How does the (perhaps somewhat sexist) saying go? “Hell hath no fury like a woman scorned”? ( an interpretation based on a quotation from English Restoration period poet and playwright William Congreve’s “The Mourning Bride”).
Well, how about when it’s applied to a president, seemingly “betrayed” by one of his closest advisers and former (if the word is not too strong) “acolyte”.
Yes, you’ve guessed it - if not at least from the title.
The man (or men) in question is the French president, François Hollande, and his, now, former minister of Economy, Emmanuel Macron.
“Shocked” and “betrayed” is apparently how Hollande feels.
“If anyone believes they can go it alone and implement policies by themselves, they’re wrong,” he said on Wednesday to several hundred leaders of associations - an allusion to Macron’s resignation, without mentioning him by name, as well as his lacking a party machinery to back him.
And those words (at least the “betrayal” part, because let’s face it, Macron’s decision hardly took anyone by surprise) have been echoed by others in the Socialist party as the both the president and his government ministers try “ostrich-in-sand” style to ignore the reality and get on with surviving their final months before next year’s elections.
But was it really a "betrayal" or sign of disloyalty?
Sure, Macron had been an adviser to Hollande at the Elysée palace before landing (being given) his ministerial portfolio in August 2014 (replacing Arnaud Montebourg), but he has hardly made a secret of his ambitions.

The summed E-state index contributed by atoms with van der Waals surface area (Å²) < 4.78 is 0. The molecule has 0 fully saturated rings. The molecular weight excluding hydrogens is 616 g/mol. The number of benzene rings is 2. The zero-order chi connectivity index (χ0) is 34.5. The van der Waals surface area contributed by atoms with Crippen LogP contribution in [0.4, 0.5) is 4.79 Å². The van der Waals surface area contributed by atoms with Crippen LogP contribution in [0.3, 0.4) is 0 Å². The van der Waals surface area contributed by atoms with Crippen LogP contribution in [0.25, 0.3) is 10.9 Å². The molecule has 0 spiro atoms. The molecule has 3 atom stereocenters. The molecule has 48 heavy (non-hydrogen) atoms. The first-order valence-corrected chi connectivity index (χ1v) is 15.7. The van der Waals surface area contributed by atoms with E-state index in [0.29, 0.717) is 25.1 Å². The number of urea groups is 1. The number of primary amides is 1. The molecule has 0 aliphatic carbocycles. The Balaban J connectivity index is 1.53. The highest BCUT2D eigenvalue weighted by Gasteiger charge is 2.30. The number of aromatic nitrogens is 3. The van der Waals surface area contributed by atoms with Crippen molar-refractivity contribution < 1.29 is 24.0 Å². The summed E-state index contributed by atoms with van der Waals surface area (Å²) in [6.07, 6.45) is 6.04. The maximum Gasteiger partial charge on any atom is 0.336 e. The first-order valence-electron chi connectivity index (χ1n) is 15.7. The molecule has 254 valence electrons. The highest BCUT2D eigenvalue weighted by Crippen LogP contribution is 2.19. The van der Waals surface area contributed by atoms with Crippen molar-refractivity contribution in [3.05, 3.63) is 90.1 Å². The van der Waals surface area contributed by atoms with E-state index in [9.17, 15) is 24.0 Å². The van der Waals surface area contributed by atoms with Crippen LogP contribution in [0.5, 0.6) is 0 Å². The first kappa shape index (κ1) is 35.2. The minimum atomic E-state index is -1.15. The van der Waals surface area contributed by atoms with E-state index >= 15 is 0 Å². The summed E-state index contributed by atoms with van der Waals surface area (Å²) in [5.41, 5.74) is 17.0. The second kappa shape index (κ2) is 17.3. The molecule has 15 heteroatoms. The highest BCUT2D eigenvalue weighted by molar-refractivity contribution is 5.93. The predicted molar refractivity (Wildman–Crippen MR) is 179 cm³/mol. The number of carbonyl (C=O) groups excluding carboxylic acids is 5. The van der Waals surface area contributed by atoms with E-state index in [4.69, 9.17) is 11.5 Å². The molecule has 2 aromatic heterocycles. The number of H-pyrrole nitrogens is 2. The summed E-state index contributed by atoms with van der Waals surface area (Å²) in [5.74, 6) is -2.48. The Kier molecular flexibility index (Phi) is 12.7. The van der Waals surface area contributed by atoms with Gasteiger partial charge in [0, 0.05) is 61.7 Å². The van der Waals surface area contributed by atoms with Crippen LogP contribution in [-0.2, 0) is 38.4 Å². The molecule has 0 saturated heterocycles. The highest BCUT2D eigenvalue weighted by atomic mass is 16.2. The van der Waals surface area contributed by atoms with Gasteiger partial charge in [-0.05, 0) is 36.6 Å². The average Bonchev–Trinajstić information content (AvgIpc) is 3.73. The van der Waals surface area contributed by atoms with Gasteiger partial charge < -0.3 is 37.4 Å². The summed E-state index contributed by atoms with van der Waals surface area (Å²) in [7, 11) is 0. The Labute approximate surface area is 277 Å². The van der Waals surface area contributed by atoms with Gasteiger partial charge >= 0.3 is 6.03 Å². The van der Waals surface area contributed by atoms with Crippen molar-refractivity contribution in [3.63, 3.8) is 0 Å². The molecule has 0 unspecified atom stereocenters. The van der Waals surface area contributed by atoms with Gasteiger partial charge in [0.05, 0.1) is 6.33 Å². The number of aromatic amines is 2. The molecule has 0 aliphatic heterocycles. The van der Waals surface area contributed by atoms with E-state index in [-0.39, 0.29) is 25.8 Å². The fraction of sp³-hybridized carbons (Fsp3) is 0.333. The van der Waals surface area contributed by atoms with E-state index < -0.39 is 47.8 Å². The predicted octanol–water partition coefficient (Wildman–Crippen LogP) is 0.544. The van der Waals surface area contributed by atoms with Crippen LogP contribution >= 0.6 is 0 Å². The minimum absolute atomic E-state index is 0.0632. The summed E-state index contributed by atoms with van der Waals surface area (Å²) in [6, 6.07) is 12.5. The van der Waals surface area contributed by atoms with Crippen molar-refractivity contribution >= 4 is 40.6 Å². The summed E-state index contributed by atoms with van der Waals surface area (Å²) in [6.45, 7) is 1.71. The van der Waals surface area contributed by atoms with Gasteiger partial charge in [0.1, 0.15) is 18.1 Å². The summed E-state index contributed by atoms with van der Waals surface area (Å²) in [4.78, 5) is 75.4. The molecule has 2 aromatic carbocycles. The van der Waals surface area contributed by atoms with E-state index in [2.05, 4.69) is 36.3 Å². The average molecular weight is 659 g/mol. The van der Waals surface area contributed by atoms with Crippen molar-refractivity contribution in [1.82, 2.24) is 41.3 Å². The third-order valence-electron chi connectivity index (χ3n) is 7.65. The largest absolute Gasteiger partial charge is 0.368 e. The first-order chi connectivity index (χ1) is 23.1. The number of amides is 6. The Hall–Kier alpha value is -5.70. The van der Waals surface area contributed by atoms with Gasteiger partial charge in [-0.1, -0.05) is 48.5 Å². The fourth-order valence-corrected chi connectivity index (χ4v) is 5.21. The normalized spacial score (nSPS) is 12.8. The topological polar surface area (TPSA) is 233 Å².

In April this year he launched his own movement En Marche “which was neither of the right nor the left. Open to anyone from any political party” - widely interpreted as a testing ground for a potential presidential bid in 2017.
And although a member of a (supposedly) leftwing government, Macron has always maintained he would be prepared to work with those from the right who share his values.
Indeed just weeks before his resignation, Macron admitted that he “wasn’t a Socialist”, totally in keeping with his repeated attacks on subjects dear to the party’s faithful such as the 35-hour working week.
No, 38-year-old Macron has never held elected office and doesn’t have a party machinery behind him. And that might hurt him - or at least make it difficult - should he decide to take a shot at next year’s presidential election
And yes, Hollande gave him his break and has “tolerated” his outspokenness and inability to play the collective solidarity game that is so “treasured” (if only in name) among French politicians.
But that’s the point.
French (any) politics is also about individuals full of ambition, not only for serving their country (which is what they want the electorate to believe and in true Méthode Coué come to believe themselves by repeating it endlessly) but also for their own self glory.
And it’s not “betrayal” if you realise that the man you once advised is no longer listening (or perhaps never was) and is refusing to see merit in your arguments.
You might not like what Macron stands for (pro-business, too removed from traditional leftwing politics, anti public sector and too reformist) but you have to respect that his decision to resign is one based on total and utter common sense and is a move that could (unlikely but nonetheless possibly) shake up France’s jaded political landscape.
Kinkaku-ji (the Temple of the Golden Pavilion) in Kyoto - [image: Kinkaku-ji (the Temple of the Golden Pavilion) in Kyoto] A few somewhat old pics of the Kinkaku-ji, also known as the Temple of the Golden Pavili...